Part of the fun is the staging. As I did with the January KAL project, I used the chair and ottoman I made last month and the iPad for a roaring fire.


I added some “popcorn,” crushed styrofoam peanuts (an idea I found on Pinterest) and a cup of cocoa, with “marshmallows,” (also styrofoam peanuts, a couple of pieces that turned out the right shape). The perfect setting for après-ski.
I still have some things I need to make for Dolly before I put her aside to finish my hand-quilting and other projects.
The Spin Along started Friday and is still going on. I started out with this lovely fiber from Christina “Aloha Blu.”
We started Friday at noon. I chose to start with the two ounces of Targhee “Saturated Spring.” As of Sunday evening, after the bowl game, I had this much done with still about 45 minutes worth of spinning left to finish the 2 oz. bump of fiber.


If you’re reading this Monday morning, I am still spinning away. I plan on Navajo-plying, also called “chain plying,” because it’s similar to making a crochet chain. The loops are much bigger, and you make them as you spin in the opposite direction from the direction you spun the “singles,” which is what you call the individual ply.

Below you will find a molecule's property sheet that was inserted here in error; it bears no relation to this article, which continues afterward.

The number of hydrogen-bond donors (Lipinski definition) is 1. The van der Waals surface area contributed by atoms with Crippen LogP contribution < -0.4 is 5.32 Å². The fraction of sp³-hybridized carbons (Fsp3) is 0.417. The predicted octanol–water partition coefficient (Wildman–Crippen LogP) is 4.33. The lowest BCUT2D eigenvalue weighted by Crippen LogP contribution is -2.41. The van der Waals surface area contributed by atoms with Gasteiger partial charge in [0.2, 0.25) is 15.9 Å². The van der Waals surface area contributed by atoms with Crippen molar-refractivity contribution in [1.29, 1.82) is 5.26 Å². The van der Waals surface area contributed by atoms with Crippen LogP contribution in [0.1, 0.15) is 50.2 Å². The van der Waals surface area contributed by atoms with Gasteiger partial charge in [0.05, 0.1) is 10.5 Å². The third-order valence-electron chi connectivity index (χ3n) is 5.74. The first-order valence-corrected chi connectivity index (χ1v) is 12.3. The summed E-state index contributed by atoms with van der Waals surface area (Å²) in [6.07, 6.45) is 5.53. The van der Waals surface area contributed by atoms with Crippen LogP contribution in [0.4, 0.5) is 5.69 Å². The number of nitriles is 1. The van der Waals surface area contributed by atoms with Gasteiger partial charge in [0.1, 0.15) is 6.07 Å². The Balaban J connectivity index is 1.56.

Here in the high mountains, the sun shone brightly on Groundhog Day. I know that’s supposed to mean six more weeks of winter, but I wonder if it means ONLY six more weeks. That would turn out to be a short winter for us. To keep warm (even in the house it’s cold) the pups wear their sweaters and soak up the sun when they can.
Rocky’s sweater is made from left over Swish in “Lava Heather” with some “Squirrel Heather” and “Dove Heather” for contrast. Sunny’s is also made from “Lava Heather” and “Dove Heather,” but with “Dusk” as the other contrast color.